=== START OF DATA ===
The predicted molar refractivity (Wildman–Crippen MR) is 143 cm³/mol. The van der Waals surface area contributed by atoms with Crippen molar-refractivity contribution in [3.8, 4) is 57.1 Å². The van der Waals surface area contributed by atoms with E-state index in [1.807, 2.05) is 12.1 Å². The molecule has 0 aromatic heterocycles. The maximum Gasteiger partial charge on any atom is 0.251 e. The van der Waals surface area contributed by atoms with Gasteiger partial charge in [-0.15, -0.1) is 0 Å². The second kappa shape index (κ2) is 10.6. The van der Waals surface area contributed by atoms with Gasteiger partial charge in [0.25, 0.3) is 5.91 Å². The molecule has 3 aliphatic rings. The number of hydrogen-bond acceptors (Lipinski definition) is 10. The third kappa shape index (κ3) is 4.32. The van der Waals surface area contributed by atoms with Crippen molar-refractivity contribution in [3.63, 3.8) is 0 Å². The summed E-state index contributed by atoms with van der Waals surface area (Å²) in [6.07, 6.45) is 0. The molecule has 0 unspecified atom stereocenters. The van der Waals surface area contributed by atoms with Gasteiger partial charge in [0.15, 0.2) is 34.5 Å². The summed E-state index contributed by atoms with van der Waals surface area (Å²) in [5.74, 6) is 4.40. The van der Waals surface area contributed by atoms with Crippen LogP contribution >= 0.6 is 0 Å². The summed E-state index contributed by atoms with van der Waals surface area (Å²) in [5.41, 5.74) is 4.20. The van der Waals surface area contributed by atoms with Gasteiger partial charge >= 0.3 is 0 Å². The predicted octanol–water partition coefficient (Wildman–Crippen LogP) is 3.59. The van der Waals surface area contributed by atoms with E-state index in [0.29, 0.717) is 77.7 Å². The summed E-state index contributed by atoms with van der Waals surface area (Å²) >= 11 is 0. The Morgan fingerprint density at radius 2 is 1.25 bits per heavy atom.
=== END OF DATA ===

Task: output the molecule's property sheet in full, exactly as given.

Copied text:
The predicted molar refractivity (Wildman–Crippen MR) is 143 cm³/mol. The van der Waals surface area contributed by atoms with Crippen molar-refractivity contribution in [3.8, 4) is 57.1 Å². The van der Waals surface area contributed by atoms with E-state index in [1.807, 2.05) is 12.1 Å². The molecule has 0 aromatic heterocycles. The maximum Gasteiger partial charge on any atom is 0.251 e. The van der Waals surface area contributed by atoms with Gasteiger partial charge in [-0.15, -0.1) is 0 Å². The second kappa shape index (κ2) is 10.6. The van der Waals surface area contributed by atoms with Gasteiger partial charge in [0.25, 0.3) is 5.91 Å². The molecule has 3 aliphatic rings. The number of hydrogen-bond acceptors (Lipinski definition) is 10. The third kappa shape index (κ3) is 4.32. The van der Waals surface area contributed by atoms with Crippen molar-refractivity contribution in [3.63, 3.8) is 0 Å². The summed E-state index contributed by atoms with van der Waals surface area (Å²) in [6.07, 6.45) is 0. The molecule has 0 unspecified atom stereocenters. The van der Waals surface area contributed by atoms with Gasteiger partial charge in [0.15, 0.2) is 34.5 Å². The summed E-state index contributed by atoms with van der Waals surface area (Å²) in [5.74, 6) is 4.40. The van der Waals surface area contributed by atoms with Crippen LogP contribution >= 0.6 is 0 Å². The summed E-state index contributed by atoms with van der Waals surface area (Å²) in [5.41, 5.74) is 4.20. The van der Waals surface area contributed by atoms with Gasteiger partial charge >= 0.3 is 0 Å². The predicted octanol–water partition coefficient (Wildman–Crippen LogP) is 3.59. The van der Waals surface area contributed by atoms with E-state index in [0.29, 0.717) is 77.7 Å². The summed E-state index contributed by atoms with van der Waals surface area (Å²) >= 11 is 0. The Morgan fingerprint density at radius 2 is 1.25 bits per heavy atom.